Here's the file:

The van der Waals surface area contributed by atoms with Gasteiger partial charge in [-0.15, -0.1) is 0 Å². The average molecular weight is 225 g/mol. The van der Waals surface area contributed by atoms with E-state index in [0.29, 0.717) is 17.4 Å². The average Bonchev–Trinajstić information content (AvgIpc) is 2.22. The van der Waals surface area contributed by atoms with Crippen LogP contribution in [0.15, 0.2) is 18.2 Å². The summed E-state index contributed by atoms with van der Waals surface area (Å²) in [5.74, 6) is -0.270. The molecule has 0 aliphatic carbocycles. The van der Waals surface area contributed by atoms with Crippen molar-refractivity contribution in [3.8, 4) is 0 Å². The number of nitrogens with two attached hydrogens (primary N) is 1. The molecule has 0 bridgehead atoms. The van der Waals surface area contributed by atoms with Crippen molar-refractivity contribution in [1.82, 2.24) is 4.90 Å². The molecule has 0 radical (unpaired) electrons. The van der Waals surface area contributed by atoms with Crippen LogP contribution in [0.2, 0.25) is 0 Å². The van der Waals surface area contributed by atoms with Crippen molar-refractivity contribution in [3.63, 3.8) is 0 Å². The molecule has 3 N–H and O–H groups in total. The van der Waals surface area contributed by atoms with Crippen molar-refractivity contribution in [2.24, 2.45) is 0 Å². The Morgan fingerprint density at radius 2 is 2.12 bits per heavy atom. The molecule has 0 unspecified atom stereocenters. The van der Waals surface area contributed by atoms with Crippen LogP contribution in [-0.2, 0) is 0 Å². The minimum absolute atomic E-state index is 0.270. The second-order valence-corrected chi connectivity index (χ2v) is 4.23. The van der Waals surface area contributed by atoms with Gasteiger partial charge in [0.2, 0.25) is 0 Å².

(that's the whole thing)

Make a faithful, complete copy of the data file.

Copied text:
The van der Waals surface area contributed by atoms with Gasteiger partial charge in [-0.15, -0.1) is 0 Å². The average molecular weight is 225 g/mol. The van der Waals surface area contributed by atoms with E-state index in [0.29, 0.717) is 17.4 Å². The average Bonchev–Trinajstić information content (AvgIpc) is 2.22. The van der Waals surface area contributed by atoms with Crippen LogP contribution in [0.15, 0.2) is 18.2 Å². The summed E-state index contributed by atoms with van der Waals surface area (Å²) in [5.74, 6) is -0.270. The molecule has 0 aliphatic carbocycles. The van der Waals surface area contributed by atoms with Crippen molar-refractivity contribution in [3.8, 4) is 0 Å². The number of nitrogens with two attached hydrogens (primary N) is 1. The molecule has 0 bridgehead atoms. The van der Waals surface area contributed by atoms with Crippen molar-refractivity contribution in [1.82, 2.24) is 4.90 Å². The molecule has 0 radical (unpaired) electrons. The van der Waals surface area contributed by atoms with Crippen LogP contribution in [0.2, 0.25) is 0 Å². The van der Waals surface area contributed by atoms with Crippen molar-refractivity contribution in [3.63, 3.8) is 0 Å². The molecule has 3 N–H and O–H groups in total. The van der Waals surface area contributed by atoms with Crippen molar-refractivity contribution in [2.24, 2.45) is 0 Å². The Morgan fingerprint density at radius 2 is 2.12 bits per heavy atom. The molecule has 0 unspecified atom stereocenters. The van der Waals surface area contributed by atoms with Crippen LogP contribution in [-0.2, 0) is 0 Å². The minimum absolute atomic E-state index is 0.270. The second-order valence-corrected chi connectivity index (χ2v) is 4.23. The van der Waals surface area contributed by atoms with Gasteiger partial charge in [0.2, 0.25) is 0 Å².